It’s interesting to hear — but not very significant — that the United States under President Obama has turned off the useless news ticker that was running in the windows atop the U.S. interest section in Havana. The move is one more in a series of steps that leaves U.S.-Cuban relations still awaiting some major breakthrough after 50 years of hostility.
The news crawl was a vestige of the belligerent and unsuccessful U.S. policy toward Cuba during the administration of George W. Bush. The Bush administration pretended that it was a means of providing unfettered news to the Cuban people, but the streaming headlines did little more than to give the Cuban government a chance to rally support against American policies. At the time, Fidel Castro established a freedom plaza in front of the U.S. diplomatic building –- located along the Malecon, Cuba’s seafront — and big black flags obscured vision of the ticker when people drove past.
While Obama has rolled back a few other Bush era measures — allowing easier transit by Cuban-Americans to the island, and dropping strictures on how much money family members were allowed to send to their relatives on the island — nothing else has changed. The Cuban government, under Fidel’s brother, Raul, has toned down anti-U.S. rhetoric hoping for an eventual opening to U.S. tourism and other measures that could bring big economic changes in Cuba.
When I was in Cuba earlier this year, I didn’t see any indication that Cubans on the street were lacking information about the basics of what is happening in the United States and the world. And those I spoke to were also surprisingly willing– on camera — to criticize the government for not providing enough
employment, food and opportunities for improving their lives. Young and old were as enthusiastic as people around the world about the prospect of a vigorous, open-minded president of the United States, who happened to be a person of color. And they hoped that Obama would break the logjam.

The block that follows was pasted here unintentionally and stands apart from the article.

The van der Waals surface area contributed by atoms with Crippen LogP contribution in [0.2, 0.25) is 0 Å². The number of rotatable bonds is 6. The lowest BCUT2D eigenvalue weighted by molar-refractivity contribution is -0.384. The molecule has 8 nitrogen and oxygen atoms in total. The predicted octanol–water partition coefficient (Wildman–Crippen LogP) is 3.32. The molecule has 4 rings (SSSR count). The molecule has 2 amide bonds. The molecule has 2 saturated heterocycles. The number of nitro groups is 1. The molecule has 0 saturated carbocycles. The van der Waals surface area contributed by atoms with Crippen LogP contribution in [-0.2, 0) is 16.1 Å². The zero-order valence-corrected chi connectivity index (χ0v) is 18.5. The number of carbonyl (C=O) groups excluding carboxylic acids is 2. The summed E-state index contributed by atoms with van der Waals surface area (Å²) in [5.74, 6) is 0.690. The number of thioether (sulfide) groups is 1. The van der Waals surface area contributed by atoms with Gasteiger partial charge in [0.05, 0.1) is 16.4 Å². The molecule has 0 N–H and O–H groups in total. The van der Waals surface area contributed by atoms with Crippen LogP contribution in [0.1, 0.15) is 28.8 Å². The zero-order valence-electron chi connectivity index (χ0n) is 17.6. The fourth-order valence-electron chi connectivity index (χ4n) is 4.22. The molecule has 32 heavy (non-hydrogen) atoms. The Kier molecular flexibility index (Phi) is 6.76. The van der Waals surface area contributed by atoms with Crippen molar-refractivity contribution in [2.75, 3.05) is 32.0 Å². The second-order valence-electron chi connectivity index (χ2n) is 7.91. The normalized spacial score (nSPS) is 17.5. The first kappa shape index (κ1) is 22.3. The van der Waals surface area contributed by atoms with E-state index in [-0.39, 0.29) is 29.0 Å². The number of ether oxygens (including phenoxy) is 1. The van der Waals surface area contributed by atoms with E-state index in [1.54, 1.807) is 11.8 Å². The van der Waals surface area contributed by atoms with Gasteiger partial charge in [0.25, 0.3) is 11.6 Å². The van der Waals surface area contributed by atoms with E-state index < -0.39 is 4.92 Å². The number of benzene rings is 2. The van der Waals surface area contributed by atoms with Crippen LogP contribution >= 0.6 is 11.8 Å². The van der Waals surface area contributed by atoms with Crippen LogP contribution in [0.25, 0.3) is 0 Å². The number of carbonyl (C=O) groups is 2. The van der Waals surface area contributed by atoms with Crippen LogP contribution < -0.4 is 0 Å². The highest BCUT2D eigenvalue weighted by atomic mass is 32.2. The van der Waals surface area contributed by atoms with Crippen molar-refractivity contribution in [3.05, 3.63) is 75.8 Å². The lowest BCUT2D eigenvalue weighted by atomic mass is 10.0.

Cubans appear to know the score, and they’re just tired of waiting for changes that will give them more contact with their friends and relatives in the outside world. Fifty years of the U.S. economic embargo has done nothing to incite popular insurrection in Cuba — if that was the goal — and most people in the United States, even a majority of Cuban-Americans, think it’s time for the embargo to go.
Political reality in the United States makes that difficult. Sen. Richard Lugar, an Indiana Republican, is promoting phased-in engagement with Cuba, and an eventual end of economic sanctions. The rationale is that increased contact will put the United States in a better position to promote a shift toward democratic change.
His middle-of-the-road approach clashes with hard-line opponents of the Castro brothers who want no change in relations unless Cuba makes a move first on political freedom. They note that several hundred political prisoners are held in Cuban jails. But the United States is unlikely to have leverage to bring any change under the current stagnant formula.
So Cuba and the United States continue plodding along, dealing with vestiges of failed rhetoric and policies passed. The news sign is off on the U.S. interest section, but there’s no sign in the short term that the Obama administration plans to go much further than that.
– Peter Eisner